Produttori del Barbaresco is a wine cooperative, arguably the best in Italy. It has roots going back to 1894 when there were 19 members, but the co-op as we now know it dates from1958.  Today there are 56 members. Over the years, a few members have left the co-op to go out on their own.

Produttori has 100 hectares of Nebbiolo in the Barbaresco Appellation, 1/6 of the area. Each grower makes his own decisions as far as growing the grapes is concerned.

Produttori del Barbaresco only produce wine from the Nebbiolo grape, Barbaresco DOCG, a blend of grapes from different vineyards, and Langhe Nebbiolo DOC

In great vintages, nine single vineyard Barbaresco’s are produced within the boundaries of the village of Barbaresco: Asilli, Rabaja, Pora, Montestefano, Orvello, Pagé, Montefico, Moccagatta and Rio Sordo.  The co-op takes great pride in these wines and the name of the single vineyard, the total number of bottles produced, and the name of the owners of the vineyard are on the label.

The 1996 Ovello Riserva, for example has on the label the name of the single vineyard, the number of bottles produced (18,145) and the names of the vineyard owners: Cravanzola, Gonella, Maffei, Vacca, Varaldo.

In his book Italy’s Noble Red Wines, Wasserman states in the section on Barbaresco,  “There are a few producers making Barbaresco in the same class as the wines of Produttori, but none who surpass them.”  In the years since this was written I have drunk many bottles of Produttori and it is as true now as it was then.

All of these single vineyards basically have the same soil, calcareous limestone with sandy veins. The only difference is in the exposure. The grapes are hand harvested. They are also vinified in the same way. Traditional fermentation takes place with 18 to 20 days skin contact and aged for 36 months in oak barrels of 25 to 50 HL and 8 months in barrel before release. All of the single vineyards are reserve wines.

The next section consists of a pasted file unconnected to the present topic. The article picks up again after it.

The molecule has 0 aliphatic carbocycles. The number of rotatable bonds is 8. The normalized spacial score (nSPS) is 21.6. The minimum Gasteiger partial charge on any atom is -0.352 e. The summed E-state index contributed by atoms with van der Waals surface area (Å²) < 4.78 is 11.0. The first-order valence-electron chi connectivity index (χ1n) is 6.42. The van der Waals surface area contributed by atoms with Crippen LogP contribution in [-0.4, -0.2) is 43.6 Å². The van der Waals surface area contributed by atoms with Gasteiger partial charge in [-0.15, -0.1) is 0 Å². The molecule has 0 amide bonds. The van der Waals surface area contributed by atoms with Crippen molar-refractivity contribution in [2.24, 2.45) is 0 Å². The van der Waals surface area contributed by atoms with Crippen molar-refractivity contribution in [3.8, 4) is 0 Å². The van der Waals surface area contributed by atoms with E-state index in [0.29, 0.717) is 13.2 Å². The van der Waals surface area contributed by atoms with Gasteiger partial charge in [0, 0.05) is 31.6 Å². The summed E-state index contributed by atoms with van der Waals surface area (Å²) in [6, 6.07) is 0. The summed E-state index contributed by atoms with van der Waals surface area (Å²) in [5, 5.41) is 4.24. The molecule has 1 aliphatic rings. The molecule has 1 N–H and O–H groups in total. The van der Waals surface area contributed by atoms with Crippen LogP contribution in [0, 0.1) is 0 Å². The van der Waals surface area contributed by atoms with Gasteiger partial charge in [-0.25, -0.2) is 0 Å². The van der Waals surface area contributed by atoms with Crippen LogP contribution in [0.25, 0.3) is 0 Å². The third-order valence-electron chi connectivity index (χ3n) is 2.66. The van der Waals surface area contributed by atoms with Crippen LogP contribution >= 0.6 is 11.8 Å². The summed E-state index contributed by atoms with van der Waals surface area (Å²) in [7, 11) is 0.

The Crus of Produttori del Barbaresco

Montefico 1979– the vineyard is 8.4 acres and it is at 250 meters with a southern exposure. The first vintage was in 1986 and today there are about 6,000 bottles produced. This was the wine of the afternoon. It was ready to drink with all the flavors and aromas of a classic Barbaresco.

Montefico 1978 – it seemed to have more body and structure than the 79, and seemed to need more time.

Ovello 1978 – The vineyard covers an area of 16.25 acres at 290 meters with a south/southeastern exposure. The first vintage was 1970 and there are about 18,000 bottles produced today.  Since the 1996 vintage, Ovello has become my favorite. 

Rabaja 1978 -The vineyard covers an area of 11.5 acres with a southwest exposure at 320 meters. The first vintage was 1967 and there are about 14,000 bottles produces today. This was a complex well-structured wine with a great finish and aftertaste.

Rabaja 1970. Wassermandescribed this wine this way: “Rich bouquet, intense and full of fruit, has a nutlike aspect; velvety, elegant, heaps of fruit, very nice indeed and quite ready; some tannin and a lot of fruit; should last.”  Seems like he was covering all the bases here. He tasted the wine in 1980 and he was right about the last part- the wine did last!

The 1967 PORA

Pora 1967 The vines cover an area of 18 acres with a south/southwest exposure at 300 meters. The first vintage was 1967 and there are about 18,000 bottles produced today. This was in very good condition showing very little sign of age.